Arena plans

Representatives of Levy and arena operators AEG, as well as their lawyers, both with long track records in the business, responded to question gamely but were unable to answer certain questions, such as the number of mobile alcohol vendors, or the specific time they'd cut off service at a concert that went late. And while they said they were committed to hiring locally and ensuring the role of Brooklyn-based purveyors, all that remains in process.

They were unwilling to budge on the NBA standard of alcohol cutoff after the third-quarter. And they compared the Brooklyn setting to that of the United Center in Chicago, which is actually surrounding by parking lots.

(That's Julie Margolin, director of operations for food and beverage, at center, with attorney Robert Skene at left.)

They acknowledged they had not yet appointed a Community Affairs staffer but said that, given the possibility that the State Liquor Authority could take a long time to approve this application, it was important to proceed now to ensure that the liquor license was available when the arena opens on September 28.

A few in the audience bristled at the Community Boards' attempts to micromanage, for example recommending--contra Levy's typical practice--that the operator use ID readers, rather than relying on trained staff, to check for fake identifications.

Forest City Ratner sent several representatives to the meeting, including Senior VP Jane Marshall and outside spokesman Joe DePlasco, but they did not speak publicly.

(That's DePlasco at right, with Forest City government relations staffer and community liaison rep Brigitte LaBonte in front of him. Next to DePlasco is lobbyist Julie Greenberg of Kasirer Consulting. No one from Empire State Development was in evidence, nor Lolita Jackson, the city's not-quite-ombudsperson.)

Speaking for the application, with no reservations--and not even a nod to the community concerns in the room--were representatives of the Brooklyn Chamber of Commerce and Brooklyn Academy of Music, who read prepared statements.

BAM, which has partnered with the arena and whose board was once chaired by developer Bruce Ratner, has been a steady supporter of the arena, despite the surely mixed feelings of its constituency.

Application "not timely"

Gib Veconi, treasurer of the Prospect Heights Neighborhood Development Council and a major contributor to the Atlantic Yards Watch initiative, pointed out that this would be the largest licensed premises in Brooklyn and that the application was "not timely."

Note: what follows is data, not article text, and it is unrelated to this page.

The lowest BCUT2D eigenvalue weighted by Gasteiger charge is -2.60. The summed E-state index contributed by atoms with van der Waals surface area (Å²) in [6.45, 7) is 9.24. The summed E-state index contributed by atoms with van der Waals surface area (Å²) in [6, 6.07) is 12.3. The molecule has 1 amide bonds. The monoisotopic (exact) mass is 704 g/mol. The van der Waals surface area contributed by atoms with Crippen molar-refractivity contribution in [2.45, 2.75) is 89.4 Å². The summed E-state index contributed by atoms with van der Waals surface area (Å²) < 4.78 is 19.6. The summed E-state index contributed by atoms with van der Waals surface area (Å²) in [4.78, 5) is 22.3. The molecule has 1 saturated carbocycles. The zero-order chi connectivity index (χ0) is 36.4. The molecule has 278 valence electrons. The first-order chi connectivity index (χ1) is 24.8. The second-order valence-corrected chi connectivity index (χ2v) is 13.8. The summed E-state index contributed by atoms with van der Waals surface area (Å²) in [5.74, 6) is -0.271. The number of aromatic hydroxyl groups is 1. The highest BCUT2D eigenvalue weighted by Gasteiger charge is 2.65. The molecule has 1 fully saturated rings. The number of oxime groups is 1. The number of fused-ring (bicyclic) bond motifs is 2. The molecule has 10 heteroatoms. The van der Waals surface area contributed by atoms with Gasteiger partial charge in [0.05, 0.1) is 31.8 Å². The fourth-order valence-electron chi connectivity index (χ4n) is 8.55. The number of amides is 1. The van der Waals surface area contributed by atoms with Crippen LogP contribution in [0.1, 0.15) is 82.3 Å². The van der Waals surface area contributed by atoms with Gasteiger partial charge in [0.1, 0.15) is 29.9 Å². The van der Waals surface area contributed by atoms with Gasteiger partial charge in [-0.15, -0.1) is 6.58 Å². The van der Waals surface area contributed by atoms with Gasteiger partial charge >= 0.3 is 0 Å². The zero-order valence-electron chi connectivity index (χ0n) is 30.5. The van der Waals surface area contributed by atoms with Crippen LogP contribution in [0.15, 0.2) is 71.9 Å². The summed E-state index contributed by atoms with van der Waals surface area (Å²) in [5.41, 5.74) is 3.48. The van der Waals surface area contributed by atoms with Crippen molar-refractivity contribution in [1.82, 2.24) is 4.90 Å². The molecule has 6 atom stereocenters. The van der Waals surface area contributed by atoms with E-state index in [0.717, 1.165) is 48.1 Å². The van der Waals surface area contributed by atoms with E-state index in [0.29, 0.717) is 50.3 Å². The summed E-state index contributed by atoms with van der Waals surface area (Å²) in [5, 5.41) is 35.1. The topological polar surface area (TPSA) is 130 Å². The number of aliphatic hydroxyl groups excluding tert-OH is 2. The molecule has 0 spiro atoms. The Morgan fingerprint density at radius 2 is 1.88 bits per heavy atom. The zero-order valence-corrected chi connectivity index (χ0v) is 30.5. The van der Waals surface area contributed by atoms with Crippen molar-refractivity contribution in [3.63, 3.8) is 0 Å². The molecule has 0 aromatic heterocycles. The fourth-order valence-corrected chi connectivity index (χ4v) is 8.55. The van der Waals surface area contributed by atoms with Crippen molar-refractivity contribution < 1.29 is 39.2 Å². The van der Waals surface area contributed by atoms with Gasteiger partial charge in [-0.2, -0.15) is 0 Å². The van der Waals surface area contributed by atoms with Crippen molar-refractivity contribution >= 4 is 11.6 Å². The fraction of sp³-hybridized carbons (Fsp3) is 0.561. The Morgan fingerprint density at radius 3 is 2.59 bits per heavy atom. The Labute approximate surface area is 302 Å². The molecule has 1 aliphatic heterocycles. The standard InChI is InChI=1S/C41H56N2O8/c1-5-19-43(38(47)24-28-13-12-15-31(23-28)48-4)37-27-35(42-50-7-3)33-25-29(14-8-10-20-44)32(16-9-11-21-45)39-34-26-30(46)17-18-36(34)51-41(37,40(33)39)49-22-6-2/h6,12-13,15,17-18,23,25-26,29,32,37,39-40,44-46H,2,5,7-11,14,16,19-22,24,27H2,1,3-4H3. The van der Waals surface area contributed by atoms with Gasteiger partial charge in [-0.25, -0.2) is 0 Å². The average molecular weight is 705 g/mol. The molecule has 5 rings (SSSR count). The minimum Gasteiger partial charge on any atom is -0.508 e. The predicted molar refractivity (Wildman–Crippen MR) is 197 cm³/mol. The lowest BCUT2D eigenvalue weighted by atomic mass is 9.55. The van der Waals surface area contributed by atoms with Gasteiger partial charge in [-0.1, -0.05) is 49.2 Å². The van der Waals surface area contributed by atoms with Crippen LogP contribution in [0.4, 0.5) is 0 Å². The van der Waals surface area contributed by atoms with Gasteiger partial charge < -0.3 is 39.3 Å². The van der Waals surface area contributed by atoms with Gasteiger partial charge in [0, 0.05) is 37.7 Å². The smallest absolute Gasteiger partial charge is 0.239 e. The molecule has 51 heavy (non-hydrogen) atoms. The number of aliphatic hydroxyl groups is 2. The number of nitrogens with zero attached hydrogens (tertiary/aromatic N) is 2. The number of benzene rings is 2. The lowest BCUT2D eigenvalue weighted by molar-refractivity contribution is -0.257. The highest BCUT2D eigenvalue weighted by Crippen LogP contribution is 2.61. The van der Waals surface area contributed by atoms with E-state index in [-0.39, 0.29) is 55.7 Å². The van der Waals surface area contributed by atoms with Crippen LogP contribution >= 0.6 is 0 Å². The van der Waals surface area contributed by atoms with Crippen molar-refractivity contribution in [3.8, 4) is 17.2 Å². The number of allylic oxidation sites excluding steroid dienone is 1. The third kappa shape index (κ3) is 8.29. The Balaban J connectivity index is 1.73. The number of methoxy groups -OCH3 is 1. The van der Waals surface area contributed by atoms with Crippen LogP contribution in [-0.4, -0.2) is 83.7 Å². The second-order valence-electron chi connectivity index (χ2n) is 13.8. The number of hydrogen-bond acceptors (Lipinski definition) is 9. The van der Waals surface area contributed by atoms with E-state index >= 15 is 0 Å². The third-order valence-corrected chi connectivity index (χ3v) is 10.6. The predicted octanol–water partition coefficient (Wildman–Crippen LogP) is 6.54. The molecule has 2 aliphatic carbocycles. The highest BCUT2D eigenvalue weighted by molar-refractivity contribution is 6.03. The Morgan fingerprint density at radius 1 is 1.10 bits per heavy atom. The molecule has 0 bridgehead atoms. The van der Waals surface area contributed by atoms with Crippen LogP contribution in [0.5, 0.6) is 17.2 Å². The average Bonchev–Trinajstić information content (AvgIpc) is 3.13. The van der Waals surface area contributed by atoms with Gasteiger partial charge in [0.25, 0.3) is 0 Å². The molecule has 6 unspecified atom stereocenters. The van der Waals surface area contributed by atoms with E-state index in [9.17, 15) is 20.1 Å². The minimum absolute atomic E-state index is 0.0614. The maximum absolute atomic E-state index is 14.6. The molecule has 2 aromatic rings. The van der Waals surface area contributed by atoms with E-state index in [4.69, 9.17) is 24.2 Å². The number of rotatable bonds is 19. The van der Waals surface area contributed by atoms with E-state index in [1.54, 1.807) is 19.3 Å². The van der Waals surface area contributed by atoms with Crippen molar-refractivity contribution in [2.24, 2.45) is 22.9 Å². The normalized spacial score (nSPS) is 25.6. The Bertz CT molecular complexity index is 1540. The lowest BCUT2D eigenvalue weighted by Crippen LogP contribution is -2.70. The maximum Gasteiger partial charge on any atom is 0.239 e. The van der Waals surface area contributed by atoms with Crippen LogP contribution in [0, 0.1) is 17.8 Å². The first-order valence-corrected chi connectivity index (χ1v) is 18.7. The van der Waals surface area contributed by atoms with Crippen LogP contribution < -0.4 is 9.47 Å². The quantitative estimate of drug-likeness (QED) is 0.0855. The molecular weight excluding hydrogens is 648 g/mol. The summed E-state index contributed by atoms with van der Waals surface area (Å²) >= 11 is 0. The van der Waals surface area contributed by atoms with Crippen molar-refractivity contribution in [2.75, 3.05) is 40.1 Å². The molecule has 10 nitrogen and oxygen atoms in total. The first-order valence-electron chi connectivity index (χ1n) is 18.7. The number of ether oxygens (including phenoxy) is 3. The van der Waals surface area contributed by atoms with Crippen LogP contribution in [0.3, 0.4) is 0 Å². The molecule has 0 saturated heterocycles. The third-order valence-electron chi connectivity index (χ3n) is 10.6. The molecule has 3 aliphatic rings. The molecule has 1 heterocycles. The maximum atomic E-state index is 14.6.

"If the operators were interested in the support of the community, the way to go about this would have been to meet with community boards and the elected representatives, and negotiate stipulations that warrant the support of the community," he said, adding that instead they were forcing a decision with a  very limited amount of review.

He noted that one of the questions not asked was projected revenue; he suggested that alcohol would represent a significant chunk of the expected $32 million in concession-related revenue.

"The arena has not released a Code of Conduct yet," he said, noting that arena operators had answered questions by saying they hadn't finalized certain policies. "With all respect, the applicants ought to be considering deferring their application... until there is opportunity for informed dialogue."

Assuming the license goes forward, he said it should approved for only a year, with a mandatory re-application to evaluate the impacts of operations, and the one-year license should include stipulations. Among them: a cutoff at halftime of NBA games or 11 pm, whichever comes first. The Community Board committees adopted some but not all of such recommendations; for example, Veconi had unsuccessfully asked that the two-drink maximum per ID be limited to beer servings no greater than 12 ounces.

On Dean Street

Peter Krashes of the Prospect Heights Neighborhood Development Council and the Dean Street Block Association, observed, "You all get the idea that you're going to be operating the arena in a relatively unique situation... Our neighborhood is going to be integrated into the operational plans of the arena. We have bedrooms facing the street. We have kids who have to go to school the next day and are going to have an arena event happening on a Thursday night... You guys have a special obligation."